In another embodiment of the present invention, there is provided a means for raising and lowering the shelf within the enclosure. The shelf can be lowered and slid to the outer position by an operator. The operator can place the object on the shelf, slide the shelf to the inner position within the enclosure, and then raise the shelf to a position within the enclosure proximate one or more nozzles within the enclosure that provide a flow of air and/or cleaning liquid onto the shelf and the object. By placing the shelf proximate to the one or more nozzles, the object to be cleaned is exposed to high velocity air and/or liquid for improved cleaning of the object. Means for raising and lowering the shelf include: hydraulic actuators such as hydraulic cylinders; pneumatic actuators such as pneumatic cylinders; hand-cranks operating gears and/or pulleys; electrical actuators including geared electric motors and electric motor-actuated ball screw devices; and equivalent devices known to those of ordinary skill in the art.
One embodiment of the present invention also includes a table top attached to the enclosure. The table top is suitable for gaging, measuring and inspection of dimensions, surface features, and other aspects of parts. In a preferred embodiment of the present invention, the table top is a smooth wooden table top.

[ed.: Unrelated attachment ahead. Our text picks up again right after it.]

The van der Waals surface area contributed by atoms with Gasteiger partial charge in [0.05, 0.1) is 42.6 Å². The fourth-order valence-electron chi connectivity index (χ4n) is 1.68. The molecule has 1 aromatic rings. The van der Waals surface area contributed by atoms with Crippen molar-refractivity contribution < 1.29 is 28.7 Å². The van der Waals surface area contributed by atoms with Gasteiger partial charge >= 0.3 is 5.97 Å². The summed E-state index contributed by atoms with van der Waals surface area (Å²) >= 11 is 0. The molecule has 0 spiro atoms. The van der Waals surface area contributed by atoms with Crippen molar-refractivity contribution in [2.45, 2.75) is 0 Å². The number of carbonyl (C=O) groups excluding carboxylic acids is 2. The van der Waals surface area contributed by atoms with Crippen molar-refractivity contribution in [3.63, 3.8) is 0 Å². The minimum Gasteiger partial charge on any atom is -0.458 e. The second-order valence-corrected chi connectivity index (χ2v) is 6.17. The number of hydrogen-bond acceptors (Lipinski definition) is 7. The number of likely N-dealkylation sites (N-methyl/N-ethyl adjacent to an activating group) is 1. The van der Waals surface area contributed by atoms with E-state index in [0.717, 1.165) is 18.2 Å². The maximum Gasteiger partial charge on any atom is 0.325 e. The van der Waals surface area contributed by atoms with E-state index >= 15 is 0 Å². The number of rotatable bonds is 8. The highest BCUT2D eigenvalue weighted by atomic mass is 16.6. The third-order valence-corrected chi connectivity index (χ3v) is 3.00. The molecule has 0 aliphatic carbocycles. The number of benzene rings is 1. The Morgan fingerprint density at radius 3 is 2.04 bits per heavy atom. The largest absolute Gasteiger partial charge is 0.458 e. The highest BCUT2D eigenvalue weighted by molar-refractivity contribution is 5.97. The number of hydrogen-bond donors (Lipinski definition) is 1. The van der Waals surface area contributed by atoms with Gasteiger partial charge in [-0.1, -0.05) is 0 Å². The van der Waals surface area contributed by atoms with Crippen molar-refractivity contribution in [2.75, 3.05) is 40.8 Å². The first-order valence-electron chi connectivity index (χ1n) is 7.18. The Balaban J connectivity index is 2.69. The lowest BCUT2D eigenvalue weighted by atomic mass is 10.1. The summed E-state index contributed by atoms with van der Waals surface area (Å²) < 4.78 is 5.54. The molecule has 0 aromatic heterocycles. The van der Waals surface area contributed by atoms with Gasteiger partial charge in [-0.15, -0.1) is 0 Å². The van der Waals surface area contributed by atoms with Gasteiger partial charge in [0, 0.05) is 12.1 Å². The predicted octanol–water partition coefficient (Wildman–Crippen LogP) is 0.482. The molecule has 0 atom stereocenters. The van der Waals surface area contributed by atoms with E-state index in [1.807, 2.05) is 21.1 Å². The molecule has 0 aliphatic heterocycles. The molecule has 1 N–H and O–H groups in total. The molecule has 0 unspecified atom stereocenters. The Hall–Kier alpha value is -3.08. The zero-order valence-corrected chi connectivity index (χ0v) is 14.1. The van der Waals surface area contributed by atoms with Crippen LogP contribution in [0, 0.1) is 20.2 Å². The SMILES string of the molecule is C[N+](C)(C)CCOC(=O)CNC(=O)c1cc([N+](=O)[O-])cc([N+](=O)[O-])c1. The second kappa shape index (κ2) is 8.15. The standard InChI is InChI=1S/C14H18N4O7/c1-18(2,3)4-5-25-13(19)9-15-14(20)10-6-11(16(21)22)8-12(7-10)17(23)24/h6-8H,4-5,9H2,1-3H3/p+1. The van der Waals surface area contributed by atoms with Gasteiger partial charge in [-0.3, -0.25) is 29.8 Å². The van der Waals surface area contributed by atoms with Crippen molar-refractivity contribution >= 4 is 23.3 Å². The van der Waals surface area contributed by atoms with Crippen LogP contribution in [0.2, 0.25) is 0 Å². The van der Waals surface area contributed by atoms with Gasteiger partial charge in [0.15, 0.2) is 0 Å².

FIGS. 1 and 2 depict an external configuration of one embodiment of the present invention. The workbench 20 includes an enclosure 22 supporting a top 23. Enclosure 22 includes sides 24, 26, 28, and 30. Side 26 incorporates a collector 32 that collects liquid and other material falling from the object being cleaned and directs the collected liquid or material to a bottom 34 of workbench 20. Collector 32 includes a bottom surface 33 shaped so as to direct the flow of the collected material toward bottom 34. Side 33 of collector 32 is preferably angled downward and inward, but may also be rounded or of some other similar shape suitable for directing collected material to bottom 34.
Bottom 34 collects all liquid and material falling off of the object to be cleaned and is shaped so as to have a low collection point. Preferably located at this low collection point is a drain 36 from which the collected liquid and material may be removed from workbench 20. Bottom 34 or drain 36 may incorporate a filter (not shown) so as to separate solid material from the liquid material being removed through drain 36.
Top 23 of workbench 20 is preferably a smooth surface suitable for dimensional gaging of the object. Top 23 is preferably a hard, wooden top, but may also be constructed from other materials suitable to support the part and the gaging, including by way of example, metal or slate.